Garry Rayno's State House Dome: Gambling with changesBy GARRY RAYNO
State House Bureau
May 12. 2013 2:09AM
The joint House Finance and Ways and Means Committee will vote on the bill this week that would legalize casino gambling at one location in New Hampshire.
Proposed changes to Senate Bill 152, which passed the Senate on a 16-8 vote and has the backing of Gov. Maggie Hassan, were outlined by three subcommittees Thursday. The changes would include increasing the state's share of casino profits and how those monies were allocated; changing regulatory oversight; requiring greater investment by the casino developer and protecting charity gambling and existing entertainment centers such as the Capitol Center for the Arts in Concord and the Music Hall in Portsmouth.
One proposed change would lower the licensing fee from $80 million to $50 million but increase the state tax on profits from video lottery machines (from 30 percent to 33.3 percent) and table games (from 14 percent to 16 percent).
Another change would require a greater investment by the casino developer and an extension of the license duration from 10 to 20 years. When it was time to renew the license, lawmakers could decide whether casino gambling should continue in New Hampshire.
A third change would limit political contributions by those associated with the casino. The regulatory subcommittee, which proposed this change, also: questioned whether the Lottery Commission should be the lead regulator or a separate agency should be established; said it wanted the attorney general and the Department of Safety to play bigger roles; and said it wanted all rules in place before the license was issued.
The proposed changes did not sit well with the prime sponsor of the bill.
"Never in the history of this Legislature has such a large group been put together to dissemble a piece of legislation and call it righteousness," said Sen. Lou D'Allesandro, D-Manchester. "What is righteousness?"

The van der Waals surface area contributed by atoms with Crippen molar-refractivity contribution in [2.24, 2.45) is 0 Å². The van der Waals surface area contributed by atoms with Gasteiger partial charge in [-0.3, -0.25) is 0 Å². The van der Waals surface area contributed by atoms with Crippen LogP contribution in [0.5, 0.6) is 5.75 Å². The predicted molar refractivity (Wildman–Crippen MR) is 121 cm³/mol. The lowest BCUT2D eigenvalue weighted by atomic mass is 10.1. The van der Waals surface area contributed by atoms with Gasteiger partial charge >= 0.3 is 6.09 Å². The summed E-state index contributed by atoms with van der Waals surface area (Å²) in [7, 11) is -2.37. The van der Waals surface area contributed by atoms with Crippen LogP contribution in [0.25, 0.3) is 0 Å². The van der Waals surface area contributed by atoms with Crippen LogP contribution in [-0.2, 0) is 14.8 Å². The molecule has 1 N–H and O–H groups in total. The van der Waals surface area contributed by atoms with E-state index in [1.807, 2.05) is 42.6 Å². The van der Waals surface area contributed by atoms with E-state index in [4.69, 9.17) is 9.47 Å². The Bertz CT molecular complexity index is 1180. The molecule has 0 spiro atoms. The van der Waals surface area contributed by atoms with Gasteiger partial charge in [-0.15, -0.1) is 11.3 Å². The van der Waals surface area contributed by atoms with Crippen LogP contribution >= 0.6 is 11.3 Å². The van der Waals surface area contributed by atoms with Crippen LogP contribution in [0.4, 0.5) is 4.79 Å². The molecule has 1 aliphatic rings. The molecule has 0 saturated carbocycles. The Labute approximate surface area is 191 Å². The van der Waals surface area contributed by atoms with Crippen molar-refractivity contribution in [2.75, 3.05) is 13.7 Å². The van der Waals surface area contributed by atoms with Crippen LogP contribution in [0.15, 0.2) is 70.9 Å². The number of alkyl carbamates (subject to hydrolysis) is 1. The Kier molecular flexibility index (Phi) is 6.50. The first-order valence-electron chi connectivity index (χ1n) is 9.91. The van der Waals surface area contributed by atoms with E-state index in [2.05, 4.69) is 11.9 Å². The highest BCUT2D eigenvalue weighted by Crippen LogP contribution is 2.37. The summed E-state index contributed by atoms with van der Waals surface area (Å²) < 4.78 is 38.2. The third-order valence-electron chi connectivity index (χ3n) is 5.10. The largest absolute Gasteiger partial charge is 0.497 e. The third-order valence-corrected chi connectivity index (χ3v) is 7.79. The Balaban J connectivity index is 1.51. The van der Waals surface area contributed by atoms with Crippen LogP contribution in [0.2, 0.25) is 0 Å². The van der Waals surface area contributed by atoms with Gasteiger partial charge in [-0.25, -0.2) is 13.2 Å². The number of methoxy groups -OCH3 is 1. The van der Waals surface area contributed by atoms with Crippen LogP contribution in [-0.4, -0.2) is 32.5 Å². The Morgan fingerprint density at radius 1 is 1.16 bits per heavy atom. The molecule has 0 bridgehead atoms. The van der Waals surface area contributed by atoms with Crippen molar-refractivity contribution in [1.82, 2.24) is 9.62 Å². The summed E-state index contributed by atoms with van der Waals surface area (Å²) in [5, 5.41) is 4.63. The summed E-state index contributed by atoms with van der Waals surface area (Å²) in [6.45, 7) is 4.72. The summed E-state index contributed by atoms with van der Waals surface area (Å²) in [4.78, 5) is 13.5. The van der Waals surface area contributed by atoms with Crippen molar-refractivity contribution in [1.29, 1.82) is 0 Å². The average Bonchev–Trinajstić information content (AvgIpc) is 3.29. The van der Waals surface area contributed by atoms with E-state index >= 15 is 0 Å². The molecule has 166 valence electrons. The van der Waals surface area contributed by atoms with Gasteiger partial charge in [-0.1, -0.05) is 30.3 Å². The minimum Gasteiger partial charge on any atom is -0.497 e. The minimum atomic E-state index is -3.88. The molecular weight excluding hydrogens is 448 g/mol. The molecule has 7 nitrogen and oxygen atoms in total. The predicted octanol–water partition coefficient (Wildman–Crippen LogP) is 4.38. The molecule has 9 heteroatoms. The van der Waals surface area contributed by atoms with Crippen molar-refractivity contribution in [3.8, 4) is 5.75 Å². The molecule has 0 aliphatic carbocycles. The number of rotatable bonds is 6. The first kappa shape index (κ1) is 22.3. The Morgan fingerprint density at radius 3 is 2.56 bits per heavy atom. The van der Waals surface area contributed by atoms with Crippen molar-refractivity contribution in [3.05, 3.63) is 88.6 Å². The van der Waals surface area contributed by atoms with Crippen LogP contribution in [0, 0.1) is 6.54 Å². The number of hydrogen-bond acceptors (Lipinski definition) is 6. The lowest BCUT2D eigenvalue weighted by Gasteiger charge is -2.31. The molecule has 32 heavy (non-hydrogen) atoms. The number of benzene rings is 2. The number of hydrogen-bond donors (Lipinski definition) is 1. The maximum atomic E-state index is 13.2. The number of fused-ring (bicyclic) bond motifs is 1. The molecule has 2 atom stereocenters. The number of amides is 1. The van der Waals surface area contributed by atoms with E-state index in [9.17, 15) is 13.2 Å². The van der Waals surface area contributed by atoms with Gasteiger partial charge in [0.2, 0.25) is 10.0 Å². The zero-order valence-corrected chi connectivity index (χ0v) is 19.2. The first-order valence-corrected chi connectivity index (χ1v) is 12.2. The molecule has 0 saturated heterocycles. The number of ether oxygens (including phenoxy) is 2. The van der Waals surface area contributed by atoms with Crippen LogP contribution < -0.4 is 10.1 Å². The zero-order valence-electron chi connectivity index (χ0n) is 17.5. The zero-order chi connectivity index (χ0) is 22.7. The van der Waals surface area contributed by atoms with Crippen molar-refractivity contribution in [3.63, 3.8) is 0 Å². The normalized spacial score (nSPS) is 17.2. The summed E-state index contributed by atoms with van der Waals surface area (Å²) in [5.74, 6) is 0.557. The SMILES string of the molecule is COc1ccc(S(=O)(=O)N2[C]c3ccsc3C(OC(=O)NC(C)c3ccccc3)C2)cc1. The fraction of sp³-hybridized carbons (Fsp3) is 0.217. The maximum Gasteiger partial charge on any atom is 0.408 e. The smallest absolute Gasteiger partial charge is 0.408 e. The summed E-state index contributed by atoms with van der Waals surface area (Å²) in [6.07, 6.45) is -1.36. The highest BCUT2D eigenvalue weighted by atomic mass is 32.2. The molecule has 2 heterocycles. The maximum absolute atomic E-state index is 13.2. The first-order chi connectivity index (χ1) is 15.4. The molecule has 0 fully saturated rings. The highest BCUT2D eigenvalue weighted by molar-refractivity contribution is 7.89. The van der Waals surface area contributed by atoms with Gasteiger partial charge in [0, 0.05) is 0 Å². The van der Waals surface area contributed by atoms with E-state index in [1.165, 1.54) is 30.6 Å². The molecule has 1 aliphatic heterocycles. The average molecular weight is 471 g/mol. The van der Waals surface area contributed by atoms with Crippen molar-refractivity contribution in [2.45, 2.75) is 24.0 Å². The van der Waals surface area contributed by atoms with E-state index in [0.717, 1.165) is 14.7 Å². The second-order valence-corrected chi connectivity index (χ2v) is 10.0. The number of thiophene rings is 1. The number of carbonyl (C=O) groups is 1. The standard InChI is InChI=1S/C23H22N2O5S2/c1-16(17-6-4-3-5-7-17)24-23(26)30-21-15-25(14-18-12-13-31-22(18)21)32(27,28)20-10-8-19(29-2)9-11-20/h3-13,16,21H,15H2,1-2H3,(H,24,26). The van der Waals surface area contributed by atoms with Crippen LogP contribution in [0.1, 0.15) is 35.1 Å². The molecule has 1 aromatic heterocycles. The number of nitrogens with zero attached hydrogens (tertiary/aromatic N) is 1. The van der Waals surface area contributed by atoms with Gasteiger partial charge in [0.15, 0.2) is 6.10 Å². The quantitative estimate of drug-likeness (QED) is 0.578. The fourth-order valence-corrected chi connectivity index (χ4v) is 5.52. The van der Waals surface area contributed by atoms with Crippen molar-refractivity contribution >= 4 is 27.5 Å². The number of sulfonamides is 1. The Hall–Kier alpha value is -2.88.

The joint committee will meet Wednesday to hear from the authors of the proposed amendments, including Rep. Pat Long, D-Manchester, who wants to protect Verizon Wireless Arena from competition from casino entertainment offerings.
The committee expects to decide Wednesday afternoon what to do with the bill. If the first motion by a committee member is to kill the bill, which is a real possibility, then all the discussion about amendments would be moot.
Instead, the amendments would be fought out on the floor of the House, which may vote on the bill May 22.
Some say the vote in the House will fail by 40 to 50 votes; others say it has a real shot at passage.
Regardless, the vote will affect everything from the budget to relations between the House and the Senate for the rest of the session and into next year.
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Auto Dealers: Although Senate Bill 126 has not received as much attention as gambling, it has drawn a crowd of vehicle and equipment dealers each time it has been discussed at a hearing.
Under the bill, dealers would not have to improve or change their facilities more than once every 15 years and would be able to charge manufacturers retail prices for labor and parts when performing warranty work.
No other state has the 15-year rule, and unlike other states, New Hampshire would not allow manufacturers to recover the difference between retail and wholesale warranty costs.
The bill, being worked on by the House Commerce and Consumer Affairs Committee, would also allow families to retain dealerships longer because it would add stepchildren and adopted children to the approved lineage.
The bill was firing on all eight cylinders even before the Senate voted, 21-2, to approve the bill. The manufacturers hoped to do better before the House committee, but instead the committee backed even more of what the auto dealers want.
Manufacturers' advertising campaigns opposing the bills have done little to turn the tide.
The committee is expected to vote on the bill Tuesday morning.
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RGGI CHANGES: For two years, lawmakers have fought over the state's Regional Greenhouse Gas Initiative, which caps carbon emissions from power plants in the Northeast.
While most lawmakers in the last term wanted major changes, former Gov. John Lynch did not. After much posturing by the House and Senate during the first year, cooler heads prevailed in the second term, and the program was revised.